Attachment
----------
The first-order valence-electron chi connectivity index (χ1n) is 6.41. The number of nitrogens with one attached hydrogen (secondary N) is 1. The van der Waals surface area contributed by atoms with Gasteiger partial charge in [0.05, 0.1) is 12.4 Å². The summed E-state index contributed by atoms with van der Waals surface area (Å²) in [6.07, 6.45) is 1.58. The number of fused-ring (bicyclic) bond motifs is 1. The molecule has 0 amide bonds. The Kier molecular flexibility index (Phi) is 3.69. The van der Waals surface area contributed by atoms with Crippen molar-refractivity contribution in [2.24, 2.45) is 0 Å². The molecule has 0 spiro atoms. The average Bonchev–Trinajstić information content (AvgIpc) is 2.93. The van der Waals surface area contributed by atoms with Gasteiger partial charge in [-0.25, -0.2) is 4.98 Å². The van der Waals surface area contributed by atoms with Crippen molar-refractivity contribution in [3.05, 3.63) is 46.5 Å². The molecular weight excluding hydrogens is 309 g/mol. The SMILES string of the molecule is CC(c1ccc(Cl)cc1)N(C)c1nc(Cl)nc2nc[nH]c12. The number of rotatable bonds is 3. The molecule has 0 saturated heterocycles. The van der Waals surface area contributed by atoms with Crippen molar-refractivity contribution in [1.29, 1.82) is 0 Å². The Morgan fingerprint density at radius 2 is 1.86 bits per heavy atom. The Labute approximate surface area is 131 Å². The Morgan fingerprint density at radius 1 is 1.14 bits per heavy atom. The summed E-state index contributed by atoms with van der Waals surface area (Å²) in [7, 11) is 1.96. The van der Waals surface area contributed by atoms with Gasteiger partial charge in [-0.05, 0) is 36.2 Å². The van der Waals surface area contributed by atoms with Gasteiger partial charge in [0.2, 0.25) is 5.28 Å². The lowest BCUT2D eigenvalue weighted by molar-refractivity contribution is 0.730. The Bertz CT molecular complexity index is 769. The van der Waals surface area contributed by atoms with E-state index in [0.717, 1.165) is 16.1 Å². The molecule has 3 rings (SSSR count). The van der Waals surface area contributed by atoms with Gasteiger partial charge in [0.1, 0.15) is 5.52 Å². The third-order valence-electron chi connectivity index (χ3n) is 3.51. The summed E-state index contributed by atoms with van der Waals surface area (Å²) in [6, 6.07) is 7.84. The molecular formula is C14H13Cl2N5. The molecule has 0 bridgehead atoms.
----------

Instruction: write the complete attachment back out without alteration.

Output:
The first-order valence-electron chi connectivity index (χ1n) is 6.41. The number of nitrogens with one attached hydrogen (secondary N) is 1. The van der Waals surface area contributed by atoms with Gasteiger partial charge in [0.05, 0.1) is 12.4 Å². The summed E-state index contributed by atoms with van der Waals surface area (Å²) in [6.07, 6.45) is 1.58. The number of fused-ring (bicyclic) bond motifs is 1. The molecule has 0 amide bonds. The Kier molecular flexibility index (Phi) is 3.69. The van der Waals surface area contributed by atoms with Crippen molar-refractivity contribution in [2.24, 2.45) is 0 Å². The molecule has 0 spiro atoms. The average Bonchev–Trinajstić information content (AvgIpc) is 2.93. The van der Waals surface area contributed by atoms with Gasteiger partial charge in [-0.25, -0.2) is 4.98 Å². The van der Waals surface area contributed by atoms with Crippen molar-refractivity contribution in [3.05, 3.63) is 46.5 Å². The molecular weight excluding hydrogens is 309 g/mol. The SMILES string of the molecule is CC(c1ccc(Cl)cc1)N(C)c1nc(Cl)nc2nc[nH]c12. The number of rotatable bonds is 3. The molecule has 0 saturated heterocycles. The van der Waals surface area contributed by atoms with Crippen molar-refractivity contribution in [1.29, 1.82) is 0 Å². The Morgan fingerprint density at radius 2 is 1.86 bits per heavy atom. The Labute approximate surface area is 131 Å². The Morgan fingerprint density at radius 1 is 1.14 bits per heavy atom. The summed E-state index contributed by atoms with van der Waals surface area (Å²) in [7, 11) is 1.96. The van der Waals surface area contributed by atoms with Gasteiger partial charge in [-0.05, 0) is 36.2 Å². The van der Waals surface area contributed by atoms with Gasteiger partial charge in [0.2, 0.25) is 5.28 Å². The lowest BCUT2D eigenvalue weighted by molar-refractivity contribution is 0.730. The Bertz CT molecular complexity index is 769. The van der Waals surface area contributed by atoms with E-state index in [0.717, 1.165) is 16.1 Å². The molecule has 3 rings (SSSR count). The van der Waals surface area contributed by atoms with Gasteiger partial charge in [0.1, 0.15) is 5.52 Å². The third-order valence-electron chi connectivity index (χ3n) is 3.51. The summed E-state index contributed by atoms with van der Waals surface area (Å²) in [6, 6.07) is 7.84. The molecular formula is C14H13Cl2N5. The molecule has 0 bridgehead atoms.